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Notebook: Teammates Reunite After More Than 40 Years

By Beth Murrison, USGA

Andover, Kan. – Kansas native Bill McDonald was happy to have a familiar face in the gallery during his second-round match against Frank Ford.

Well, it might be a stretch to say the face was familiar. After all, faces tend to change a bit after 41 years.

Bill McDonald follows his shot during the second round Tuesday at Flint Hills National Golf Club. (Fred Vuich/USGA)

That’s how long it had been since McDonald, the 1964 U.S. APL champion, had seen his college teammate, Guy Harris.

When McDonald and his wife Kathy got ready to travel to Kansas from their home in Troy, Mich., they looked up Harris on the internet. They weren’t sure they had the right Guy Harris, but left a phone message for Harris, who now lives in Wichita.  

“I was just really flabbergasted,” said Harris about hearing his old teammate’s voice on the answering machine.

Harris and McDonald played together on the golf team at Washburn University in Topeka in 1965 and 1966. Harris then left to join the army and McDonald eventually left Kansas and settled in Michigan.

When Harris arrived at the McDonalds’ hotel Saturday, they admit they didn’t recognize each other at first. But quickly, they were working on making up for lost time.

“We were trying to cram 41 years into two hours,” said Harris, who still plays golf occasionally. “It was just nonstop talking.”

McDonald lost his match to Ford. But as he stood outside the clubhouse, laughing with Harris as they recalled their reunion after 40 years, it seemed almost secondary.

On The Bag

Don Marsh had a long day Tuesday, needing 23 holes to beat 2004 Senior Amateur champion Mark Bemowski in the second round before falling 6-and-5 to Sam Farlow in the afternoon’s third round.

But throughout the day, he had the encouragement of his wife Belinda, who was on hand as not only a supporter, but also his caddie.

“It’s definitely nice to have somebody who is a supporter when you’re out there,” said Marsh. “And she’s a good golfer in her own right.”

Belinda, a member of the U.S. Women’s Mid-Amateur Championship Committee, also was on the bag when Don won the Canadian Senior Match Play Championship earlier this summer.

She doesn’t like to read putts but she does get yardages and replace divots. She has also earned the respect of her husband’s fellow players.

“Usually for the fist hole or two, I sense that they’re a little hesitant to ask me to tend the flagstick,” said Belinda. “But then they usually realize I know what I’m doing and they’re grateful to have someone helping.”

Not On The Bag, But With Good Reason

Alistair Catto would usually have his wife serving as his caddie as well this week. But she had her own golf to play after qualifying for the USGA Senior Women’s Amateur, which was played at Sunriver (Ore.) Resort the same days as the men’s championship.

“She would have been here, and I would have been there,” said Catto. “But unfortunately they coincide.”

So Catto used a cart during stroke-play qualifying, during which he played with defending champion Mike Bell. When Bell missed the cut to match play, Catto wound up using his local caddie, Jonathan Day, who just happens to hold the course record at Flint Hills National.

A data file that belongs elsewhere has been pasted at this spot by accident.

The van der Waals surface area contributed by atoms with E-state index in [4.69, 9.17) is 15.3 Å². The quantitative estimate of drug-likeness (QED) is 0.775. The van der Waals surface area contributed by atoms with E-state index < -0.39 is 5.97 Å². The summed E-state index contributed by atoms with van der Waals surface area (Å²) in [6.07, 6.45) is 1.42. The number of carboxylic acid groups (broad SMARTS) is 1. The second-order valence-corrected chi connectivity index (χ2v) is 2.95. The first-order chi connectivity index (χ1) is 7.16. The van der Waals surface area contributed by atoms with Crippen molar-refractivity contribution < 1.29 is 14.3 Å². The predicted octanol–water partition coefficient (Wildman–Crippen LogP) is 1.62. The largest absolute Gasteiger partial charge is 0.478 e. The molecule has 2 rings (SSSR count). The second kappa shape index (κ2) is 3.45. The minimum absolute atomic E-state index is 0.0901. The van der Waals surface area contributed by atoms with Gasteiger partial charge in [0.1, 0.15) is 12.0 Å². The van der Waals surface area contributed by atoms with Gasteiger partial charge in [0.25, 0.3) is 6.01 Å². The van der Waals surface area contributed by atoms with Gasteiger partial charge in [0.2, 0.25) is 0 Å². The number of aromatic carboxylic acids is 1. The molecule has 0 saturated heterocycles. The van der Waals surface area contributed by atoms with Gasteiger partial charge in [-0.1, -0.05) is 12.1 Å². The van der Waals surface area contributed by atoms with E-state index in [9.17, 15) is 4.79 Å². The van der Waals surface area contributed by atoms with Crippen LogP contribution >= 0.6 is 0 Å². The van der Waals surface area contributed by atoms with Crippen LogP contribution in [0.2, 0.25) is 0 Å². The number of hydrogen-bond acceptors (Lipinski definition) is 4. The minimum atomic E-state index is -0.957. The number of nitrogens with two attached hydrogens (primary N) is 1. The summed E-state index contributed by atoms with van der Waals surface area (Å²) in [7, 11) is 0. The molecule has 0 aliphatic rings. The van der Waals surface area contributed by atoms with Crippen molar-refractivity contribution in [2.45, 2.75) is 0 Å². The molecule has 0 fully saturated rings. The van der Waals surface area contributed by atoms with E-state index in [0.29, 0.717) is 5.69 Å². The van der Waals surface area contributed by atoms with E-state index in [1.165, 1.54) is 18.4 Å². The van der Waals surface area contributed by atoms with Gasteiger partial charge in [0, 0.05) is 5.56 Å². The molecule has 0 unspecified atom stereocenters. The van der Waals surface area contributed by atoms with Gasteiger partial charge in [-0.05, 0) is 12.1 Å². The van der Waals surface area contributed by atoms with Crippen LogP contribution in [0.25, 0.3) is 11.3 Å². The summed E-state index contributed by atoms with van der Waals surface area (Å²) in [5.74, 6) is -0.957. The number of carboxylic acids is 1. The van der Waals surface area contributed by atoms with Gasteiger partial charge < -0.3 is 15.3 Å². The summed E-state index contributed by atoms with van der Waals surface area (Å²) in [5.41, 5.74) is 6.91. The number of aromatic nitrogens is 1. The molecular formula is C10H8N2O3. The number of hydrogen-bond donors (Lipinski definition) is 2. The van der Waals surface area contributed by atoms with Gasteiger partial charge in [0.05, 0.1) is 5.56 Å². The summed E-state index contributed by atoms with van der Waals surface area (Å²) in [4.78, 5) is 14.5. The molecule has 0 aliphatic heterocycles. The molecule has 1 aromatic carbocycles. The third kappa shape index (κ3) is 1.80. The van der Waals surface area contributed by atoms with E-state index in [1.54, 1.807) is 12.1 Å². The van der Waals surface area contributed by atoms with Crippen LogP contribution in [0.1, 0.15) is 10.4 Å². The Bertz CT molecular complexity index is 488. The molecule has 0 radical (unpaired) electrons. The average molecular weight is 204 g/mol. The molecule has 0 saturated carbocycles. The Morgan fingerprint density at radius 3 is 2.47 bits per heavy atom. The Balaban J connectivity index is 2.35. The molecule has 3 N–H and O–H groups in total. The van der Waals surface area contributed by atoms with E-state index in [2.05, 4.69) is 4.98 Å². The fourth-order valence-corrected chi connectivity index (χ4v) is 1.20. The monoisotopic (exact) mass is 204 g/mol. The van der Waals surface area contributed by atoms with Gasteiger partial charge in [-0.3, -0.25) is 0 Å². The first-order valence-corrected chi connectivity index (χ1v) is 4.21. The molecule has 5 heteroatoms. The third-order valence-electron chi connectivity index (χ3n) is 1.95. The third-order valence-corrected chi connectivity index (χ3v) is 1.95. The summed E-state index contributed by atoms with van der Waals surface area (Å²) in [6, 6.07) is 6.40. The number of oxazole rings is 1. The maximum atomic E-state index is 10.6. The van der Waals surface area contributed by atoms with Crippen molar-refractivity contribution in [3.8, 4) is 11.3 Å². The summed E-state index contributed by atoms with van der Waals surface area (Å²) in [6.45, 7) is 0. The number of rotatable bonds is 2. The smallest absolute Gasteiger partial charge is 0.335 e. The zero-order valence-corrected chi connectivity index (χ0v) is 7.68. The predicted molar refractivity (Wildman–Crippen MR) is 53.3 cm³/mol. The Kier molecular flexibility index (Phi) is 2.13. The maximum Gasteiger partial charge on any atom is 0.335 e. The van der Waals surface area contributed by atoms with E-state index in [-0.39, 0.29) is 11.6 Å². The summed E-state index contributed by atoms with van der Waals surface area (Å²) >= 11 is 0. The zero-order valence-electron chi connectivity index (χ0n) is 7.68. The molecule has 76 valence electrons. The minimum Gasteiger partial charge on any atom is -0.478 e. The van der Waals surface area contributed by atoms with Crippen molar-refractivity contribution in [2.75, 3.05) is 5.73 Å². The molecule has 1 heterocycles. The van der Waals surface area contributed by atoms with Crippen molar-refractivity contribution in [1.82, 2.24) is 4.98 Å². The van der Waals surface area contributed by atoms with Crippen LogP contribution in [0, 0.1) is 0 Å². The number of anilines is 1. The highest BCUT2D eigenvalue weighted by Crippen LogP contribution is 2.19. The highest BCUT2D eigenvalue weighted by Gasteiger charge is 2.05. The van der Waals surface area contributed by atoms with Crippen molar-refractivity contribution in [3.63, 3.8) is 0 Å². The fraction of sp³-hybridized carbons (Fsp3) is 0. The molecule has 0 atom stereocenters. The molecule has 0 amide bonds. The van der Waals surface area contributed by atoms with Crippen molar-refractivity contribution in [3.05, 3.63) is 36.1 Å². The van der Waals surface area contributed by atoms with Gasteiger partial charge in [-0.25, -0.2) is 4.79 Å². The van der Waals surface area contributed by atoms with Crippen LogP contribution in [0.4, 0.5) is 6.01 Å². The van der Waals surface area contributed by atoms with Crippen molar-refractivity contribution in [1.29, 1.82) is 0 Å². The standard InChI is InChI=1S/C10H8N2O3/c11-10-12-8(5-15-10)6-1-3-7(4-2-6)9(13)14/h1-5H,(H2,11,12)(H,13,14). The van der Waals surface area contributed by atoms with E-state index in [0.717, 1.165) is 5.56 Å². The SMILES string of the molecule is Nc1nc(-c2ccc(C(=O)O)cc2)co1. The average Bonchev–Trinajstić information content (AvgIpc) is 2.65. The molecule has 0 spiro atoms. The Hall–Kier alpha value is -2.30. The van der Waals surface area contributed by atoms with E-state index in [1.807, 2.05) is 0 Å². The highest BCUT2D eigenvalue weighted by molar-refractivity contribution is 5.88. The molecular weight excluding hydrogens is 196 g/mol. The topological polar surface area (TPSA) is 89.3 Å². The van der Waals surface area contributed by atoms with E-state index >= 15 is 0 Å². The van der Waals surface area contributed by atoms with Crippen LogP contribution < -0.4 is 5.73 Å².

“Without him, I never would have won the match today,” said Catto, who is playing in his first Senior Amateur.

His wife will be happy to hear that. She missed the cut at Sunriver but has been checking in frequently. Bonnie, a professor of Latin and Greek at Assumption College in Worcester, Mass., flew across the country Tuesday so she can teach class tomorrow morning.

For Alistair, there is more golf to play. He won two matches Tuesday to advance to Wednesday’s quarterfinals.

Just In Time

Stanford Lee is glad he wasn’t born a day later.

The cutoff birth date for anyone who wanted to play in this year’s Senior Amateur was Sept. 1, 1952. Lee’s birthday? Sept. 1, 1952, meaning he was just eligible to play.

That obviously makes Lee the youngest of the quarterfinalists, which will be his next stop after two victories Tuesday. Lee, a former college golfer at LSU, has also played in the U.S. Junior Amateur, U.S. Amateur and the U.S. Mid-Amateur.

“Tiger has his grand slam,” said Lee. “This is mine.”

Beth Murrison is a manager of media relations for the USGA. E-mail her at bmurrison@usga.org with questions or comments.

 

 
Championship Facts

VENUE – Flint Hills National Golf Club, north of Wichita, Kan., was designed by Tom Fazio and opened in 1997.

COURSE RATING AND SLOPE – The USGA Course RatingTM for Flint Hills National Golf Club is 72.2; Slope Rating® is 133.

COURSE LAYOUT – The fairways will measure 0.55" in height. There will be no intermediate rough used outside the fairways. Depending on density, the primary rough will stand between 2½ and 3 inches high. The greens will measure approximately 10.5 feet on the Stimpmeter.

HISTORY – The USGA Senior Amateur Championship was first played in 1955. The 2007 Senior Amateur Championship will be the 53rd.

SCHEDULE – Practice rounds will be held Aug. 30 (Thursday) and Aug. 31 (Friday). The starting field of 156 players will play two rounds of stroke play, with the low 64 scorers advancing to match play. The schedule is as follows:

  • Sept. 1 (Saturday) – First round of stroke play
  • Sept. 2 (Sunday) – Second round of stroke play
  • Sept. 3 (Monday) – First round of match play
  • Sept. 4 (Tuesday) – Second and third rounds of match play
  • Sept. 5 (Wednesday) – Quarterfinals and semifinals, match play
  • Sept. 6 (Thursday) – Final, match play (18 holes)

 

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